Common Gardening Terms
Tuesday, August 1, 2017
Whether you are new to the world of gardening or a seasoned planter, we all run across words and phrases that we don’t quite understand. Never fear, we’re here to catch you up to speed and breakdown a few commonly heard.
Dead-heading – “Don’t forget to deadhead your flowers.” Meaning to remove the wilted flower from the stem.
Window boxes – “Those window boxes really brighten up the house.” Also known as flower boxes, these are small container gardens attached to the outside window of a building.
Hardiness zones – “These flowers will not thrive in your hardiness zone.” A standard that shows what to plant and when depending upon where you live.
Perennial – “I look forward to those perennials in the spring.” Plants that will typically return year after year.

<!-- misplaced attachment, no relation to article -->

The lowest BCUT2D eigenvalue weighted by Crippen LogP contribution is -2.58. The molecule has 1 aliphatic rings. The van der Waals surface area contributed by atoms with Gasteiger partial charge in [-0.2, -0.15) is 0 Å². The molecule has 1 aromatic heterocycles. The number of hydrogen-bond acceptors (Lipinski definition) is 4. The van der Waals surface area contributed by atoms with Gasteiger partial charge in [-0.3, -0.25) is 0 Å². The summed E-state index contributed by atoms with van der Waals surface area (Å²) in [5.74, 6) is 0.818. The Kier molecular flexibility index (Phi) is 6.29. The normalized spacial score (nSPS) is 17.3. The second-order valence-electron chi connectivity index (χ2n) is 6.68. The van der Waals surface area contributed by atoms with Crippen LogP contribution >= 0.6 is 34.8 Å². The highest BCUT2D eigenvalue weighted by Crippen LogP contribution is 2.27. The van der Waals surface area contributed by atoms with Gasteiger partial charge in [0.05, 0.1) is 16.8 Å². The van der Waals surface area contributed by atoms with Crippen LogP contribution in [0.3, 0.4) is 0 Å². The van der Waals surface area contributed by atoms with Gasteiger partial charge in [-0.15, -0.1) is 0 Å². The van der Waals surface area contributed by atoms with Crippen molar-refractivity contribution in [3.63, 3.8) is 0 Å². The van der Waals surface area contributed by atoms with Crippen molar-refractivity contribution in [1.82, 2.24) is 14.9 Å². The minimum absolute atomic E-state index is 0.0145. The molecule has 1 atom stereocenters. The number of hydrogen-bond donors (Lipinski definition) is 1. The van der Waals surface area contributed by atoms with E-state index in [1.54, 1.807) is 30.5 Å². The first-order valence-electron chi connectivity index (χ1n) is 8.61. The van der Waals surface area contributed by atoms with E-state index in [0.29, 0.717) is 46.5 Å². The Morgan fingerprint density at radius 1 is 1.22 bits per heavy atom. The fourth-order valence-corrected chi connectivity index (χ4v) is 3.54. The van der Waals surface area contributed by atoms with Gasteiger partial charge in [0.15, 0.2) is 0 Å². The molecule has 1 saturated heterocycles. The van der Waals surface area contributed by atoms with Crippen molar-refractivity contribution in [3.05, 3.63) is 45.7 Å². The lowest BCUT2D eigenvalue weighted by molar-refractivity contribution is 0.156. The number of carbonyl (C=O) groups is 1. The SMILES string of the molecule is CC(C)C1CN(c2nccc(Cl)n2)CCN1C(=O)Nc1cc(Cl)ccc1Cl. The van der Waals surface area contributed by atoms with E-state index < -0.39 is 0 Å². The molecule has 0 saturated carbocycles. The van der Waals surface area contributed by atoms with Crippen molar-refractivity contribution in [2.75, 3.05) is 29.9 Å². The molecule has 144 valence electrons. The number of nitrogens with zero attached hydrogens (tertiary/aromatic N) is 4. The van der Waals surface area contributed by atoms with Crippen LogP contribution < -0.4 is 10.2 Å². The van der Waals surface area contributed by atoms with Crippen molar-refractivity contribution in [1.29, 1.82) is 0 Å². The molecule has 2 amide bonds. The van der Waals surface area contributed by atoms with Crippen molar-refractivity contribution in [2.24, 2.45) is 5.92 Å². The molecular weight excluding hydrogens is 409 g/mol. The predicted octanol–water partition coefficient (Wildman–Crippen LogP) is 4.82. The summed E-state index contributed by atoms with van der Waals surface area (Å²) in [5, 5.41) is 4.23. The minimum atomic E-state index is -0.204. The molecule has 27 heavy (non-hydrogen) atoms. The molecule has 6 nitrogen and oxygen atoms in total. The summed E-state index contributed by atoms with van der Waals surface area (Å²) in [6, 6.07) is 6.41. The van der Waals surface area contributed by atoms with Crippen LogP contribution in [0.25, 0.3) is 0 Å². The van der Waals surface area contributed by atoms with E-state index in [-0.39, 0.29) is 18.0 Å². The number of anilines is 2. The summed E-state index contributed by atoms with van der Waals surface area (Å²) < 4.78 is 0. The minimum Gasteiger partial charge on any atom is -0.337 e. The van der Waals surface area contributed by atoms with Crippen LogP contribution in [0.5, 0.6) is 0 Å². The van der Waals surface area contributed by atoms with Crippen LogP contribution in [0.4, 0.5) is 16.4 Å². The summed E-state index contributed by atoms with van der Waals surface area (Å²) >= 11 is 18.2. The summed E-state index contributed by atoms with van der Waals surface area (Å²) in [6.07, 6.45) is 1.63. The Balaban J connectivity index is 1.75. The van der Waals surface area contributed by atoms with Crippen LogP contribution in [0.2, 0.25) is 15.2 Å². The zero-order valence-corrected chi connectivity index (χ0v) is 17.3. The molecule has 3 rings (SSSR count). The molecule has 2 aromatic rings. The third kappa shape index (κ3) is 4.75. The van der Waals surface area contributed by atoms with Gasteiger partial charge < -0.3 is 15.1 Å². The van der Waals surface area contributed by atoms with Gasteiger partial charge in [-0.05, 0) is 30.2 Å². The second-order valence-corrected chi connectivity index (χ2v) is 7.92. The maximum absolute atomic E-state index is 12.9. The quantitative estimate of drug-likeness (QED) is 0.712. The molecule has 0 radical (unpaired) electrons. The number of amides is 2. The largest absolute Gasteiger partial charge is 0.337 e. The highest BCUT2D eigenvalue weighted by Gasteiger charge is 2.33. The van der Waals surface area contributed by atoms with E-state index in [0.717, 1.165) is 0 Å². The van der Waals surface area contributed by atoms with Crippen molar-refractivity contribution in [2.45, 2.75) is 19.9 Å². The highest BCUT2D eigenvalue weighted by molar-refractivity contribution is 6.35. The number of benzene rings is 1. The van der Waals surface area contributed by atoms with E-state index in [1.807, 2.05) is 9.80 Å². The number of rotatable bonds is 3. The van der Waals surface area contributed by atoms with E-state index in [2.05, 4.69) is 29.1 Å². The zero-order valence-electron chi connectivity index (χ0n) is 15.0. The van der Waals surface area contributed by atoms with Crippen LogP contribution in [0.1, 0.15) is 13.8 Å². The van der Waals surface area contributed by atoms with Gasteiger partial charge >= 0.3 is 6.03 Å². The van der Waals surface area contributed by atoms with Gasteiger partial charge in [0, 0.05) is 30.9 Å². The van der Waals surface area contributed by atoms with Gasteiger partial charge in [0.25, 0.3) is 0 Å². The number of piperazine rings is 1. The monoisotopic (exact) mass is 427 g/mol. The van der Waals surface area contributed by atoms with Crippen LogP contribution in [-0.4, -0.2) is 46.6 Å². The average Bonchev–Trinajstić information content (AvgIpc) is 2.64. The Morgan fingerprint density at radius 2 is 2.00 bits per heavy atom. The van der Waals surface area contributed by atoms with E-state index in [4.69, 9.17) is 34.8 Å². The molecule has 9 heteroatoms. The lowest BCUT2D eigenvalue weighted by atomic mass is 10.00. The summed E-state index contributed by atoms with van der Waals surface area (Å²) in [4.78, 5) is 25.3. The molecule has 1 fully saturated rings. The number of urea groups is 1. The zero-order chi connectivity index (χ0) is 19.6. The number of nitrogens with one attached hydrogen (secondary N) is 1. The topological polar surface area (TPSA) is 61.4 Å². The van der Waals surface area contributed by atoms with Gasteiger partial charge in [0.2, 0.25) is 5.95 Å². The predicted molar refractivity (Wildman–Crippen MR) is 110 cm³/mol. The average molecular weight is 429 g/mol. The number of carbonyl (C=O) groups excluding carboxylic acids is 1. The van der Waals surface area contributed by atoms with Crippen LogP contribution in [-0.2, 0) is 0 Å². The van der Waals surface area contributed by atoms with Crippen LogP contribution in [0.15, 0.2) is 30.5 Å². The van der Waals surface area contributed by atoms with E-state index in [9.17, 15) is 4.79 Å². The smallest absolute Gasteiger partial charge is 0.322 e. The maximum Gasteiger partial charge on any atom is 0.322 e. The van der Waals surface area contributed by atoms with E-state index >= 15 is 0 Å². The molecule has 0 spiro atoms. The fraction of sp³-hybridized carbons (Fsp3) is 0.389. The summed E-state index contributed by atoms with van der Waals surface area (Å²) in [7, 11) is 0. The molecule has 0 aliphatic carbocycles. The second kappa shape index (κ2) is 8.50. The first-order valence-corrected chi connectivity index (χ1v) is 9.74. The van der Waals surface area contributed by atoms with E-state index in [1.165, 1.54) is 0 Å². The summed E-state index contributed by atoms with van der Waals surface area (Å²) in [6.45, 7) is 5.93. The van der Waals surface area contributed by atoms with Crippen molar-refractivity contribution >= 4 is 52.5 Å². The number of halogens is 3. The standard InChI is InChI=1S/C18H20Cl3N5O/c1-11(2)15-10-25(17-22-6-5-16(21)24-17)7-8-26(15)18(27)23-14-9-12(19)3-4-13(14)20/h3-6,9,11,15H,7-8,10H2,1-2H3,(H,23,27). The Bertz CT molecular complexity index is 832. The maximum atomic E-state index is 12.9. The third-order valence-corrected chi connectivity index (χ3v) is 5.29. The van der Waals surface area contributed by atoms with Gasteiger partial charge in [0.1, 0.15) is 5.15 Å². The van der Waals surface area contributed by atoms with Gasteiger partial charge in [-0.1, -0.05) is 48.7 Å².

Annuals – “They are my favorite annuals, even if they won’t last.” Plants that typically do not survive the winter.
Bedding – “Floral bedding is well suited around trees.” Short flowers or greenery that is used to cover large spaces in flower beds.
Dividing – “If you like this vine, I’ll divide it and you can have it for yourself.” Splitting a plant and root into two or more parts for the purpose of pruning, sharing, or transplanting.
Bulbs – “Fall is the perfect time to plant bulbs.” Instead of arriving as a seed, some plants arrive as a large, fleshy bulb that offers protection when planted.
Pruning – “Prune bushes and trees for maintain healthy growth.” Similar to dead-heading, removing dead or damaged parts of a plant.
There are, of course, countless more terms to learn, but we hope that this gave you enough information to bravely select your plants and accessories. If the idea of planting an entire garden seems overwhelming, why not try a container garden? Our ultimate flower boxes can stand alone or be mounted. They’re an easy and beautiful way to ease yourself into the green-thumb club.